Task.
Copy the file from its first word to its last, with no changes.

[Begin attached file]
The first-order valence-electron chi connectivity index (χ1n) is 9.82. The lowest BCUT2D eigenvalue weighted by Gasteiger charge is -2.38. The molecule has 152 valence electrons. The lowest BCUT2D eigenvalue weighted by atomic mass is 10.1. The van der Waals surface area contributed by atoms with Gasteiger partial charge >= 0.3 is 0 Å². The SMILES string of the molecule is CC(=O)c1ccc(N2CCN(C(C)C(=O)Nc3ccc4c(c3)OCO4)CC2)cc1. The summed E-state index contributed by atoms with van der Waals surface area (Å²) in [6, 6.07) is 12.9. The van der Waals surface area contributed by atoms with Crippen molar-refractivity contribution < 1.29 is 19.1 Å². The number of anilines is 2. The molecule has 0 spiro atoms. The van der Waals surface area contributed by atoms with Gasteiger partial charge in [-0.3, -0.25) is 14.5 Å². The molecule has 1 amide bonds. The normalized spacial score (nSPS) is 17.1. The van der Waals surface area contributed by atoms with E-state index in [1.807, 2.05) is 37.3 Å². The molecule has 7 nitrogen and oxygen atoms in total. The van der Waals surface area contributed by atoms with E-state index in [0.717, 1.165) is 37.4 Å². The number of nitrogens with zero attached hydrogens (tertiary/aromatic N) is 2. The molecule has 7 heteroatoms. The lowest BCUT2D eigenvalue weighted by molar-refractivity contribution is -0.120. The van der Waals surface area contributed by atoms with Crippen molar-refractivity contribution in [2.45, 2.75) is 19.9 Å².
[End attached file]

The first-order valence-electron chi connectivity index (χ1n) is 9.82. The lowest BCUT2D eigenvalue weighted by Gasteiger charge is -2.38. The molecule has 152 valence electrons. The lowest BCUT2D eigenvalue weighted by atomic mass is 10.1. The van der Waals surface area contributed by atoms with Gasteiger partial charge >= 0.3 is 0 Å². The SMILES string of the molecule is CC(=O)c1ccc(N2CCN(C(C)C(=O)Nc3ccc4c(c3)OCO4)CC2)cc1. The summed E-state index contributed by atoms with van der Waals surface area (Å²) in [6, 6.07) is 12.9. The van der Waals surface area contributed by atoms with Crippen molar-refractivity contribution < 1.29 is 19.1 Å². The number of anilines is 2. The molecule has 0 spiro atoms. The van der Waals surface area contributed by atoms with Gasteiger partial charge in [-0.3, -0.25) is 14.5 Å². The molecule has 1 amide bonds. The normalized spacial score (nSPS) is 17.1. The van der Waals surface area contributed by atoms with E-state index in [1.807, 2.05) is 37.3 Å². The molecule has 7 nitrogen and oxygen atoms in total. The van der Waals surface area contributed by atoms with E-state index in [0.717, 1.165) is 37.4 Å². The number of nitrogens with zero attached hydrogens (tertiary/aromatic N) is 2. The molecule has 7 heteroatoms. The lowest BCUT2D eigenvalue weighted by molar-refractivity contribution is -0.120. The van der Waals surface area contributed by atoms with Crippen molar-refractivity contribution in [2.45, 2.75) is 19.9 Å².